Early this week, a federal jury handed a Apple Inc. a huge win in the firm’s long-running class action case against claims that the company was in violation of antitrust laws by limiting its competition for its long line of iPod audio players.
It took a couple hours for an 8-person jury in Oakland, California, to decide before concluding on a ruling that favored Apple.
The jury felt that Apple’s iTunes 7.0 was a true improvement on its product and hasn’t, in any way, violated any antitrust laws.
The plaintiffs, who were in the litigation on behalf of its consumers, claimed that software updates from Apple were made to squash marketing attempts on products compatible with Apple’s iPod line. $350 million worth of damages were being sought.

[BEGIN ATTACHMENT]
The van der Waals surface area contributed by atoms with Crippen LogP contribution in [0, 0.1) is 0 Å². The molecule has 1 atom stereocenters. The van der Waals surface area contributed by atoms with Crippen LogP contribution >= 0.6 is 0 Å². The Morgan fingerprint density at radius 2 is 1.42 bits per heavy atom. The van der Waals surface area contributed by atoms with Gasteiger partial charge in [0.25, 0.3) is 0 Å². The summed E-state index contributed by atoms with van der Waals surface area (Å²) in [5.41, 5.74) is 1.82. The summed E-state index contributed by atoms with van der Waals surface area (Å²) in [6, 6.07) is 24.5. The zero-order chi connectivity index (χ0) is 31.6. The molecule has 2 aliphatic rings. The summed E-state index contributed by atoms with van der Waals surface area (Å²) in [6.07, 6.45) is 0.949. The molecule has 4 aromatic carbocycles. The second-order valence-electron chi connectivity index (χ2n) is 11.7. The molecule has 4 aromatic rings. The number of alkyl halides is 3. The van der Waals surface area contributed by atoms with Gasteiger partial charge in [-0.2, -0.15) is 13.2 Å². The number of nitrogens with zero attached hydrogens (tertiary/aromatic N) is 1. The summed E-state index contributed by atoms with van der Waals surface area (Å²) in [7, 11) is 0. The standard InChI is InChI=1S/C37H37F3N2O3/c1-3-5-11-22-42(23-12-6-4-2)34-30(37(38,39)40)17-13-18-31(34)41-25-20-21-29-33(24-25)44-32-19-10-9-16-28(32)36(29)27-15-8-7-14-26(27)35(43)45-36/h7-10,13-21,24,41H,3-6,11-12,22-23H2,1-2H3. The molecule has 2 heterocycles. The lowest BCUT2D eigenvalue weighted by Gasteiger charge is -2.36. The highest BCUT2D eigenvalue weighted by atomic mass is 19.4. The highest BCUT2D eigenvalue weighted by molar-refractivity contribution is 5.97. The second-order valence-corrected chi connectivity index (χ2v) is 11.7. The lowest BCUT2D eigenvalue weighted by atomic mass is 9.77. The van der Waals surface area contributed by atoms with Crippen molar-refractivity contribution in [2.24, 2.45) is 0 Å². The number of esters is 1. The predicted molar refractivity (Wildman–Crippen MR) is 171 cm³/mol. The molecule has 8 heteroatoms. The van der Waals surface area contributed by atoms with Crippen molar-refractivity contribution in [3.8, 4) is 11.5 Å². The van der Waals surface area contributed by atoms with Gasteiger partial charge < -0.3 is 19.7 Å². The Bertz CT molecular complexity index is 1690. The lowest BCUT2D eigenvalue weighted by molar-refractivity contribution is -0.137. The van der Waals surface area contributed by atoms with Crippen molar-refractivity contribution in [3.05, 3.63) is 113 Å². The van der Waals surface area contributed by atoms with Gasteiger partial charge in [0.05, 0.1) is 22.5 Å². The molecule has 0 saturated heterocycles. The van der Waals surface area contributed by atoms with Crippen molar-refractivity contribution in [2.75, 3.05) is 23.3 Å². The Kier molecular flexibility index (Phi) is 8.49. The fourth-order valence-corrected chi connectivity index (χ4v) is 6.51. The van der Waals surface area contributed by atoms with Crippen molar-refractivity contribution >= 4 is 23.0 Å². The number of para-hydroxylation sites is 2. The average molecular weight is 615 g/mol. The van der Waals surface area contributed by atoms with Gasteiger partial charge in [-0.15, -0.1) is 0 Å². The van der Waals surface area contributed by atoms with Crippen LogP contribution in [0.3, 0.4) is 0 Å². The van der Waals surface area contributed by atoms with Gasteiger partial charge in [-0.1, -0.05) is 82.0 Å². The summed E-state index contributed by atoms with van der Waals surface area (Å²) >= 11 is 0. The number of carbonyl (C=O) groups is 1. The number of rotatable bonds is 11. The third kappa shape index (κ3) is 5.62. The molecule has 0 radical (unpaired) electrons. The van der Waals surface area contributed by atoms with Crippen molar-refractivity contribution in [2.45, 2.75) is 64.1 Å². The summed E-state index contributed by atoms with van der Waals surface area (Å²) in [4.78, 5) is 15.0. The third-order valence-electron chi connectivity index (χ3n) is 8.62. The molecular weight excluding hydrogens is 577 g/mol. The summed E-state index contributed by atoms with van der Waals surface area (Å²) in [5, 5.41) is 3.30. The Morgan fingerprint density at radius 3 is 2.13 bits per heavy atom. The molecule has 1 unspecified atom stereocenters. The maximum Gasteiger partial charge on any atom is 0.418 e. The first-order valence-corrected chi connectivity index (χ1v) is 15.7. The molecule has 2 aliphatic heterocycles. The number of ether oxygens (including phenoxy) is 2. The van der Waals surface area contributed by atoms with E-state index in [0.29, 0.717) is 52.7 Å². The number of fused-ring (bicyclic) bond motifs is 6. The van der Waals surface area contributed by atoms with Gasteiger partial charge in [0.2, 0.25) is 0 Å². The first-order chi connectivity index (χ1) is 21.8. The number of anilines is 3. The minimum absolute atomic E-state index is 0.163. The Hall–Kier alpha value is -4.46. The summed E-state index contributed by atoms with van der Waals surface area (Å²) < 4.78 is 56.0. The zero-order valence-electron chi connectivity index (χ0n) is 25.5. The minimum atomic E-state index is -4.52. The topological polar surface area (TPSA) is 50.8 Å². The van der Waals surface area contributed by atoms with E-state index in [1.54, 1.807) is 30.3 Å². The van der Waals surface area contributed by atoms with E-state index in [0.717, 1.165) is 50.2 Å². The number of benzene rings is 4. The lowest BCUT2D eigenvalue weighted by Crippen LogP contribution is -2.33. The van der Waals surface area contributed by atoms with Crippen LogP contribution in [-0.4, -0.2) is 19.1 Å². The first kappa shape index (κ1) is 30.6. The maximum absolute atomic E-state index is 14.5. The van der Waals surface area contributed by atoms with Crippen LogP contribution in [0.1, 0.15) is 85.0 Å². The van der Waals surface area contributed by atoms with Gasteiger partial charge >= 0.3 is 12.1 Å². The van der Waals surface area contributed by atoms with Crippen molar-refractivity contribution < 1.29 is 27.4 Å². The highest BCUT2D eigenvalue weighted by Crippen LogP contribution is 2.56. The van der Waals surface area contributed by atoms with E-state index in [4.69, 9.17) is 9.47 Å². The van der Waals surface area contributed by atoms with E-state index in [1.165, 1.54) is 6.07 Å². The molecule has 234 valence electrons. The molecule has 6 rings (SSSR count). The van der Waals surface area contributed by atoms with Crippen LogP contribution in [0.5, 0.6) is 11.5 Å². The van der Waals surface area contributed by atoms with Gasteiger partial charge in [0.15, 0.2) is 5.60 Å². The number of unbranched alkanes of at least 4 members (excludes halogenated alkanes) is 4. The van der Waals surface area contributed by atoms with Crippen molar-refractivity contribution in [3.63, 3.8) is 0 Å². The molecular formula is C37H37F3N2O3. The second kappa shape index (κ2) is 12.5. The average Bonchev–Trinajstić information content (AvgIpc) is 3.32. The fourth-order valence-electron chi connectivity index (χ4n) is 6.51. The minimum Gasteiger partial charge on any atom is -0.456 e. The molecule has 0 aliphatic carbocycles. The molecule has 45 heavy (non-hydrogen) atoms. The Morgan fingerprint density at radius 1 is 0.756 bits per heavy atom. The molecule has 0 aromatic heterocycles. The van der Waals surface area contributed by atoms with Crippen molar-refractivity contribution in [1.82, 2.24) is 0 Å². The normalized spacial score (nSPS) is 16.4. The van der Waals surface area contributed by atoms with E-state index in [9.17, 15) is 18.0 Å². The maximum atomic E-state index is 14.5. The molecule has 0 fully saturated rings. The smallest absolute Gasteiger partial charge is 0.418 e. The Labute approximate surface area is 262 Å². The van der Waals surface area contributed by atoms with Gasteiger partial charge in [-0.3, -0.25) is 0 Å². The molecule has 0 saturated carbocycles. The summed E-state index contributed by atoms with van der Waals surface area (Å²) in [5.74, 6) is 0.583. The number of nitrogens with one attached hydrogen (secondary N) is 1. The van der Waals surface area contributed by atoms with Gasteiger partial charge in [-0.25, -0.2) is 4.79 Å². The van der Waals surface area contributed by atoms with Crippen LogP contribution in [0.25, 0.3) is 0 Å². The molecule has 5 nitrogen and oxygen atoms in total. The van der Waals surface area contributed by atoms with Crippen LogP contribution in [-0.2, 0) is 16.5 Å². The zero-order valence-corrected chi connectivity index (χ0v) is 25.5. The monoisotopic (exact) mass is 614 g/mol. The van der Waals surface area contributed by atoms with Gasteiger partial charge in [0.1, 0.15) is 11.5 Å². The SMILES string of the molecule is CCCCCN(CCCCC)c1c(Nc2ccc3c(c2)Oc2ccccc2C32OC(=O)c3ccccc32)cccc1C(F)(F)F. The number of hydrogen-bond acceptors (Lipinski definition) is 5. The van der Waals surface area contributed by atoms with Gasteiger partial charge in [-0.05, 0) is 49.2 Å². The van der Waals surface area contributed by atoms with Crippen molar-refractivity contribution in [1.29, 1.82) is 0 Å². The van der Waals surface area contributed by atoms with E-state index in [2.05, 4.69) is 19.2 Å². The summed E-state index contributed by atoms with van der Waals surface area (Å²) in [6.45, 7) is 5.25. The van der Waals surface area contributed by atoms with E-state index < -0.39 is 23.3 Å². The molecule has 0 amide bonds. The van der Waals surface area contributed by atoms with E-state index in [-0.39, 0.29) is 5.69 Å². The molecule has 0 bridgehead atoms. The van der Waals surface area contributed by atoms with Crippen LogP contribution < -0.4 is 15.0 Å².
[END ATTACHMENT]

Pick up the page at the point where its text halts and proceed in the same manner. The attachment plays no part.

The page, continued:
Attorneys for Apple said they only wanted to see whether the version of iTunes, which is capable of playing movies and album scanning via Cover Flow, was an improvement of its older versions.
Patrick Coughlin, the plaintiffs’ attorney, intends to appeal the ruling.